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Three Girls Tossing Rings


ISSUE:  Spring 2012

Outside, the lawn slopes and billows under chestnut trees,
acres of pampered landscape floating in a limpid haze

that surrounds the house. Dressed in crinoline, white hose,
and flocks of ribbons, one of them tosses rings, the others

wait their turn behind the drapes of watered silk. A red ring
is thrown and misses, the yellow rims around the peg and stays.

No one keeps score. Their boredom is as natural as grass
and chestnut trees, or the dull advance of history from hill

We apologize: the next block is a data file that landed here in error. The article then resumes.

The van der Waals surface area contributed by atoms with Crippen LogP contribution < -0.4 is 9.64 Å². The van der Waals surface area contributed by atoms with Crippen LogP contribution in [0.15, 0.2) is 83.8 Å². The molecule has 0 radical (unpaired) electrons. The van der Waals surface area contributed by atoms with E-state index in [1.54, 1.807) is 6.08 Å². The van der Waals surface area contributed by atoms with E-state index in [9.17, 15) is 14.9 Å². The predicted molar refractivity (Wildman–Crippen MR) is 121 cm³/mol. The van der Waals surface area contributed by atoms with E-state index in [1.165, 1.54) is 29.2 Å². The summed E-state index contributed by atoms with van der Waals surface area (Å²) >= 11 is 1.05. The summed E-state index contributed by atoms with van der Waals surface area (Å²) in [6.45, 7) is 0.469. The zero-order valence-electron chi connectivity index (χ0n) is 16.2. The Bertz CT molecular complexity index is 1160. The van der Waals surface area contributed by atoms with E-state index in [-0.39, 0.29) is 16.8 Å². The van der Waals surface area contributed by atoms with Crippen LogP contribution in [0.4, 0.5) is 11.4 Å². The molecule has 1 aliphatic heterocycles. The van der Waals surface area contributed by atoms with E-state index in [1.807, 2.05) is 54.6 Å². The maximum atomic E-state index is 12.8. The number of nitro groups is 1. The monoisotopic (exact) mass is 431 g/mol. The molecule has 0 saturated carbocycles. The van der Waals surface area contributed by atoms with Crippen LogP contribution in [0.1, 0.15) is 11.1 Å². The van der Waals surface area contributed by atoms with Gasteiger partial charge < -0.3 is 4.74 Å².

to hill somewhere in the gray distances of Europe. A red ring,
a blue one, the arc the wrist makes in the throwing, the small feet

just so. Trenches hacked deep in the fields of another country,
holes where humans sleep in mud, will green over, the broken limbs

of trees will flower, and the young girls tossing rings after Mass,
after the family meal, will turn and stroll across the wide green lawn.

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